Holy and Great Thursday
THE GOSPELS OF HOLY and Great Thursday are the testament of our Lord’s Passion. They tell how our Savior and His disciples came to Jerusalem to celebrate His last feast of the Passover, how He washed their feet. They tell the account of that Mystical Supper when our Lord ordained the Mystery of His Most Holy Body and Blood “for the remission of sins and life everlasting.” They speak of Christ’s instruction to the Apostles, and how He told them that they would all forsake Him that night; they speak of Peter’s rash promise that he would always remain faithful; of Christ’s vigil in the garden; of how He was seized and led away to the high priest’s court; of the scene in the courtyard; of Peter’s three-fold denial and his grief; of the high priest’s mocking questions; and of how our Savior Christ God, wearing the crown of thorns, beaten and insulted by the soldiers, was led before Pilate.
The readings and hymns of the Matins service dwell on Judas’ betrayal, on “the dark night” which settled in his soul. We pray that we may keep ourselves from greed and deceit, and be made pure by partaking of the holy Mysteries of Christ’s Body and Blood. The Dismissal Hymn after the “Alleluia” at Matins speaks of this:
The Dismissal Hymn
When the glorious disciples were enlightened at the washing of the feet, then Judas the ungodly one was stricken and darkened with the love of silver. And unto the lawless judges did he deliver Thee, the righteous Judge. O thou lover of money, behold thou him that for the sake thereof did hang himself, flee from that insatiable soul that dared such things against the Master. O Thou Who art good unto all, Lord, glory be to Thee.
The Synaxarion and the Kontakion also reiterate the themes of Christ God’s betrayal at the hands of “an incorrigible disciple:”
“On the evening of this day, which was the eve of the feast of unleavened bread (that is, the Passover), Jesus supped with His twelve disciples in the city. He blessed the bread and the wine, and gave us the Mystery of the Divine Eucharist. He washed the feet of the disciples as an example of humility. He said openly that one of them was about to betray Him, and He pointed out the betrayer by revealing that it was he “that dippeth his hand with Me in the dish.” And after Judas had straightway gone forth, Jesus gave the disciples His final and sublime instructions, which are contained in the first Gospel reading of the Holy Passion. After this the God-man went forth to the Mount of Olives, and there He began to be sorrowful and in anguish. He went off alone, and bending the knees He prayed fervently. From His great anguish, His sweat became as it were great drops of blood falling to the ground. As soon as He had completed that anguished prayer, lo Judas came with a multitude of soldiers and a great crowd, on greeting the Teacher guilefully with a kiss, he betrayed Him.
Jesus was then apprehended and taken prisoner to the high priests Annas and Caiaphas. The disciples dispersed, but Peter, who was more fervent than the others, followed Him even into the court of the high priest, but in the end denied that he was His disciple.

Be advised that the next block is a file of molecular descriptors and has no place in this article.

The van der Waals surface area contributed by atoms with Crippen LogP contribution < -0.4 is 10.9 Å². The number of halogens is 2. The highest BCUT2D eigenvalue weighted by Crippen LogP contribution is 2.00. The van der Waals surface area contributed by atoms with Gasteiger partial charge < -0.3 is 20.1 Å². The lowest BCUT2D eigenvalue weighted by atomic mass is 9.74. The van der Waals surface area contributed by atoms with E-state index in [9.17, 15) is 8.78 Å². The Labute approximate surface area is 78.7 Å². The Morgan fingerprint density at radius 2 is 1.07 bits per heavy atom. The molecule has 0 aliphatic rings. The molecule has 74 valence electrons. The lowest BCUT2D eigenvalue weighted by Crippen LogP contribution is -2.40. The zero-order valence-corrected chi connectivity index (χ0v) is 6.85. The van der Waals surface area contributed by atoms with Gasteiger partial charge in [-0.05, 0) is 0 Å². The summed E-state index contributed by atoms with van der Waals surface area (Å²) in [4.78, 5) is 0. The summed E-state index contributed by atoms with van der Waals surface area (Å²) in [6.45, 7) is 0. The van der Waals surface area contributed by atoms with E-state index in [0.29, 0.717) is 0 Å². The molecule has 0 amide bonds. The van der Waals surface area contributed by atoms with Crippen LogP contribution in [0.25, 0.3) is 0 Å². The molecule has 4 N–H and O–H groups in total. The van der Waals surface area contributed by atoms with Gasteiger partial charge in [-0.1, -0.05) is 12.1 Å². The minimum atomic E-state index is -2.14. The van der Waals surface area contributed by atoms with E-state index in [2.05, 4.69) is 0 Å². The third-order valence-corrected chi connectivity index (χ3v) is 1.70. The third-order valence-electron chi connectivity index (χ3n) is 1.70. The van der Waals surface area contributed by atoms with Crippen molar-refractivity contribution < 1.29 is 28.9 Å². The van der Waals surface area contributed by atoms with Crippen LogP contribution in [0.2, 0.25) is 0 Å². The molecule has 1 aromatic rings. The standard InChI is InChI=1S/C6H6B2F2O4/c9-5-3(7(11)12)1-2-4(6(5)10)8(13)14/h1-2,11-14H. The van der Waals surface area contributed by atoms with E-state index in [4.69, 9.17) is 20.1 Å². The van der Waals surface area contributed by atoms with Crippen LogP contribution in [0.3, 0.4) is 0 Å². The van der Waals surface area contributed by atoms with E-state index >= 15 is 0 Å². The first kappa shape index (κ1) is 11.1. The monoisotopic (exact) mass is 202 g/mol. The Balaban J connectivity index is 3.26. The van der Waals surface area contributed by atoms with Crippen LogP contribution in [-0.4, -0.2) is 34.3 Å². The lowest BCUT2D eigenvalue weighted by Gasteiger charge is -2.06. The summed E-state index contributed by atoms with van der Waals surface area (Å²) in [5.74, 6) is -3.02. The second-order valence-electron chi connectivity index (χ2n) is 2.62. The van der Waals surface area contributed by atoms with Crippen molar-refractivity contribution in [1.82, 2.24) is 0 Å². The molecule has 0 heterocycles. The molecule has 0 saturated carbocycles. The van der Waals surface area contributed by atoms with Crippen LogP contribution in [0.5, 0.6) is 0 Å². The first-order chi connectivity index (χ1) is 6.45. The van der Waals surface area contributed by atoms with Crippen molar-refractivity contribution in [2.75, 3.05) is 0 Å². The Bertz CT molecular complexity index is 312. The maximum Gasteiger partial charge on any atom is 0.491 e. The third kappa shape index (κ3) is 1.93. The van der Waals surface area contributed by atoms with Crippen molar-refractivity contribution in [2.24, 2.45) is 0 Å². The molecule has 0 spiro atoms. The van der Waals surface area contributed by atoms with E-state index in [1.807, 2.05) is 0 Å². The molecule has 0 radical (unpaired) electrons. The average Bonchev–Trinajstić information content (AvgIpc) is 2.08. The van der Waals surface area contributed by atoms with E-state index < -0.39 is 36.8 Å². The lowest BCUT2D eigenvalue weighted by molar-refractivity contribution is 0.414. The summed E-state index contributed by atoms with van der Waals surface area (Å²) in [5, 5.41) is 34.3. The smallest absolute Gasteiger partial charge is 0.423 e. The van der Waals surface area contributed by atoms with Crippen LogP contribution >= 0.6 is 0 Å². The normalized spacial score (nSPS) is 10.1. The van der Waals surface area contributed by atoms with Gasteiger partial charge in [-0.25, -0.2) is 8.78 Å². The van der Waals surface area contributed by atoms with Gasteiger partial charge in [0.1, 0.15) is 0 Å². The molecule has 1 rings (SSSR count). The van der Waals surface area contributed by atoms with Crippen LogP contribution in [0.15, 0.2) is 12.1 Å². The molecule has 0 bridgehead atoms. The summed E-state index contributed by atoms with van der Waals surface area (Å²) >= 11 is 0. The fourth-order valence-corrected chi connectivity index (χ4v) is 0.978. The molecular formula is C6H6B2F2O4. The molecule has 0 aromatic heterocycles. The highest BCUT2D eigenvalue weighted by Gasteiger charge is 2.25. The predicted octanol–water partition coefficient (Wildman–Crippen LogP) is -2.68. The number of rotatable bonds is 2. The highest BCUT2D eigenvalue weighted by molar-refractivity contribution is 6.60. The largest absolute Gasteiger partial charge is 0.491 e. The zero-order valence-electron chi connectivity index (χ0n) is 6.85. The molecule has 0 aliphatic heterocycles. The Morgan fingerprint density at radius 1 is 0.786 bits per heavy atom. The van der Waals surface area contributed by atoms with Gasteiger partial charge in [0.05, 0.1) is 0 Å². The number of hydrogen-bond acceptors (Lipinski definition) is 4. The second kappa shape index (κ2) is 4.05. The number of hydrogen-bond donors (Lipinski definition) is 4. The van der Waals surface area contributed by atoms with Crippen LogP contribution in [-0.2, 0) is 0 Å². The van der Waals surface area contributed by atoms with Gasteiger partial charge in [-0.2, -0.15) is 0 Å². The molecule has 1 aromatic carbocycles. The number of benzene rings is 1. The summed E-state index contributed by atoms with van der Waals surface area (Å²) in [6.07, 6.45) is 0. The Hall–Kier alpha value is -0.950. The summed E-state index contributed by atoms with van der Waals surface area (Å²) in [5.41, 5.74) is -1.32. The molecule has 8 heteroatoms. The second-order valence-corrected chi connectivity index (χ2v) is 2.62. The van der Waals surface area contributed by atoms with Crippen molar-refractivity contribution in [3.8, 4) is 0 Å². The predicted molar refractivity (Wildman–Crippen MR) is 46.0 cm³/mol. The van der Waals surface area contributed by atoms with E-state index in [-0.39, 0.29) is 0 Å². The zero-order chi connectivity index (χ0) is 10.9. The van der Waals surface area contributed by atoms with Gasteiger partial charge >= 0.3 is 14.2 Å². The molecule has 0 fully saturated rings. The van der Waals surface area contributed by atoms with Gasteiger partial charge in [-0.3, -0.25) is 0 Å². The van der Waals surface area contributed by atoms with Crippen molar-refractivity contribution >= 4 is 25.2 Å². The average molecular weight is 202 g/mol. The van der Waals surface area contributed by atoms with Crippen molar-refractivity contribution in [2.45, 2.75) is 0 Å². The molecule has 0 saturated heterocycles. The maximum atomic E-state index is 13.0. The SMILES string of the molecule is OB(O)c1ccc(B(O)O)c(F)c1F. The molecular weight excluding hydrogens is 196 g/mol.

Then our divine Teacher was brought before the lawless Sanhedrin and was interrogated concerning His disciples and His teaching. The high priest adjured Him before God that He tell them whether He was truly the Christ. And having spoken the truth, He was judged guilty of death, supposedly as one who had blasphemed. Then they spat in His face, beat Him, smote Him with the palms of their hands, and mocked Him in every way, throughout the whole night until the morning.”
Taking the bread into his hands, the betrayer stretcheth them forth secretly and receiveth the price of Him That with His own hands, fashioned man. And Judas, the servant and deceiver, remained incorrigible.
Concerning the Matins service
The whole narration of our Lord’s Passion is given at the Matins of Great Friday, sung on Thursday evening. It is commonly called “the Service of the Twelve Gospels.” A tall Crucifix usually stands in the middle of the church with many candles lighted round it. After the Six Psalms and the Great Litany, the choir chants, “Alleluia” and the Troparion of Holy and Great Thursday. The priest and deacon come out of the Sanctuary carrying the Book of Gospels. It is placed on a podium and the priest begins the reading. The whole story of the Passion is read from the four evangelists and is divided into twelve parts. It begins with the “Gospel of the Testament” and the prayer at the Mystical Supper, from Saint John’s Gospel, and continues through the four Gospels to the burial of Christ by Joseph of Arimathea.
After each reading the choir chants, “Glory to Thy longsuffering, O Lord, glory to Thee.” Between the readings special antiphons and hymns are chanted. They speak of Judas’ betrayal; of the cruelty of the Jews; of our Savior’s infinite patience and meekness; of the awe of all creation when the Lord of all was nailed to the Cross between two thieves. The canon has only three odes. All recount the Passion and foretell the glory of the Resurrection. Matins ends shortly after the twelfth Gospel.